EGU General Assembly 2022
© Author(s) 2022. This work is distributed under
the Creative Commons Attribution 4.0 License.

CH4 and N2O emissions from smallholder agricultural systems on tropical peatlands in SE Asia

Antonio Jonay Jovani-Sancho1,2, Patrick O'Reilly3, Gusti Anshari4,5, Xin Yi Chong6, Neil Crout1, Christopher D. Evans2, Stephanie Evers6,7, Jing Ye Gan6, Christopher N. Gibbins6, Jamaludin Jamaludin4, Adi Jaya8, Susan Page3, Yosep Redin8, Caroline Upton3, Paul Wilson1, and Sofie Sjögertsten1
Antonio Jonay Jovani-Sancho et al.
  • 1School of Biosciences, University of Nottingham, Loughborough, LE12 5RE, UK (
  • 2UK Centre for Ecology and Hydrology, Bangor, LL67 2UW, UK
  • 3School of Geography, Geology & the Environment, University of Leicester, Leicester, LE1 7RH, UK
  • 4Magister of Environmental Science, Universitas Tanjungpura (Untan), Pontianak, West Kalimantan 78124, Indonesia
  • 5Soil Science Department, Universitas Tanjungpura (Untan), Pontianak, West Kalimantan 78124, Indonesia
  • 6School of Environmental and Geographical Sciences, University of Nottingham Malaysia, Malaysia
  • 7School of Biological and Environmental Sciences, Liverpool John Mores University, Liverpool, 45 L3 3AF, UK
  • 8Faculty of Agriculture, University of Palangka Raya, Palangka Raya 73112, Indonesia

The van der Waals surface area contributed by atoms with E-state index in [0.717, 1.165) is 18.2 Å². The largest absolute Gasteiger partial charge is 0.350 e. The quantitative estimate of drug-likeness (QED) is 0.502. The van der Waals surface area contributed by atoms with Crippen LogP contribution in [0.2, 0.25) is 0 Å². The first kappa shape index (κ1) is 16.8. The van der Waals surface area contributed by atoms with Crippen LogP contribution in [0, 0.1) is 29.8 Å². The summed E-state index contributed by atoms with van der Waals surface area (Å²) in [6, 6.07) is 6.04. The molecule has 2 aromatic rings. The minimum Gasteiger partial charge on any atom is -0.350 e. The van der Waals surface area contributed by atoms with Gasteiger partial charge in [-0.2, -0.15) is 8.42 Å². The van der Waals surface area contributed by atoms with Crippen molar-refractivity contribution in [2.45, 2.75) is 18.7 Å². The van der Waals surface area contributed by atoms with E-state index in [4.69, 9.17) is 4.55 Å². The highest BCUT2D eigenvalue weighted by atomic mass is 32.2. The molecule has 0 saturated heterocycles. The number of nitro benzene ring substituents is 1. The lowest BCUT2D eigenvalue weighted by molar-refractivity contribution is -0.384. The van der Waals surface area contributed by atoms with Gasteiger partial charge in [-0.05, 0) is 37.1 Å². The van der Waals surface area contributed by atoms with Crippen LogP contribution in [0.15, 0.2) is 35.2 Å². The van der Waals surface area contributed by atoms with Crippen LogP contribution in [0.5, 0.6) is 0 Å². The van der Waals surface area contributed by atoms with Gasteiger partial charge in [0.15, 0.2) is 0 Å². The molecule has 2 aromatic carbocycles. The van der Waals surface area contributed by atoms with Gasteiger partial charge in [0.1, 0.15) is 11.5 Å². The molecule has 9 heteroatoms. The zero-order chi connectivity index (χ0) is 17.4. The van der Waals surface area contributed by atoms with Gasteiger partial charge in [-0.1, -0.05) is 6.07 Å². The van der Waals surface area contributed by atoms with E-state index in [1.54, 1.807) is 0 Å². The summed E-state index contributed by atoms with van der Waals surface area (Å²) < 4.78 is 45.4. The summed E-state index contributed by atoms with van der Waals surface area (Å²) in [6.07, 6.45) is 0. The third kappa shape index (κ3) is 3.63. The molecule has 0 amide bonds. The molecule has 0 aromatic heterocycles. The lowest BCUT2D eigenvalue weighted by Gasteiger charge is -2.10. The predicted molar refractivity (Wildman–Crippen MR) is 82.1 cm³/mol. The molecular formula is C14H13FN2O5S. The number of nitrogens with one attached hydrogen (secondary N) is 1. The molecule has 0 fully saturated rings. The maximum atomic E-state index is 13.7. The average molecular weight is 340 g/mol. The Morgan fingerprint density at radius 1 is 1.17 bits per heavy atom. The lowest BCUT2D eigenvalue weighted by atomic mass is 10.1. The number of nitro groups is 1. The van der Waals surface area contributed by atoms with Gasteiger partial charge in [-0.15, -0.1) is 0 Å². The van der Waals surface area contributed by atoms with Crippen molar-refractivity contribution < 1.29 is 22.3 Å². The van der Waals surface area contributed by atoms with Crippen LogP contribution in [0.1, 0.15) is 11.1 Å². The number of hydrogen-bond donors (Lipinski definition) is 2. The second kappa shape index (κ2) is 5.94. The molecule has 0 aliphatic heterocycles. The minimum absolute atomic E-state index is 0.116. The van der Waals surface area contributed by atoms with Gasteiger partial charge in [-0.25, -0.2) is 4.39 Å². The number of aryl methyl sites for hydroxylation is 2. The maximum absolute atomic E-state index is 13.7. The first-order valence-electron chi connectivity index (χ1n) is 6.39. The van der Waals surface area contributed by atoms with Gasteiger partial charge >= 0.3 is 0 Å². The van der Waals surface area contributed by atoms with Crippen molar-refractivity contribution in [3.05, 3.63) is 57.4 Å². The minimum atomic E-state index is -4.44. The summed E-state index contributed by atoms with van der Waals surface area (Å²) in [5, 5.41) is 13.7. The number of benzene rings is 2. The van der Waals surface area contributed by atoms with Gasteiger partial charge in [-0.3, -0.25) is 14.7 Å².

Few studies have measured GHG emissions from smallholder agricultural systems in tropical peatlands, or non-CO2 emissions from human-influenced tropical peatlands more generally.  The aim of this study was to quantify CH4 and N2O fluxes from agricultural landscapes on tropical peatlands in SE Asia and assess their environmental controls. The study was carried out in four peatland areas in Malaysia and Indonesia. At each site CH4 and N2O fluxes and environmental parameters was measured in four land use types, short rotation agricultural crops, oil palm plantation, tree plantation, and adjacent secondary/degraded forest.  annual CH4 emissions were 1.8 ± 1.2, 2.1 ± 0.8, 2.3 ± 0.4, 6.1 ± 1.2 and 105.6 ± 18.1 kg CH4 ha-1 year-1 at the degraded forest, tree plantation, oil palm, cropland and intact forest land use classes, respectively, while annual N2O emissions were 0.6 ± 0.3, 3.3 ± 0.9, 12.5 ± 3.0, 18.0 ± 7.3 and 32.7 ± 5.8 kg N2O ha-1 year-1 at the intact forest, tree plantation, degraded forest, oil palm and cropland land use classes, respectively. CH4 emissions were strongly determined by WTD following an exponential relationship with production of CH4 starting when annual WTD was above –25 cm. By contrast, N2O emissions were strongly correlated with TDN, following a log-normal relationship. The optimum TDN concentration for N2O production was 10 mg N L-1 and beyond this threshold, the availability of mineral N was no longer limiting the N2O production, with other environmental variables such as WTD, soil water content, and temperature becoming more important. The new emission factors for CH4 and N2O presented here should be included in country level GHG inventories to improve their accuracy. The strong impact of substrate supply on N2O emissions shows that fertilisation practices strongly impact net emissions suggesting that policies that result in reduced fertilisation rates can directly cut emissions.

How to cite: Jovani-Sancho, A. J., O'Reilly, P., Anshari, G., Chong, X. Y., Crout, N., Evans, C. D., Evers, S., Gan, J. Y., Gibbins, C. N., Jamaludin, J., Jaya, A., Page, S., Redin, Y., Upton, C., Wilson, P., and Sjögertsten, S.: CH4 and N2O emissions from smallholder agricultural systems on tropical peatlands in SE Asia, EGU General Assembly 2022, Vienna, Austria, 23–27 May 2022, EGU22-9928,, 2022.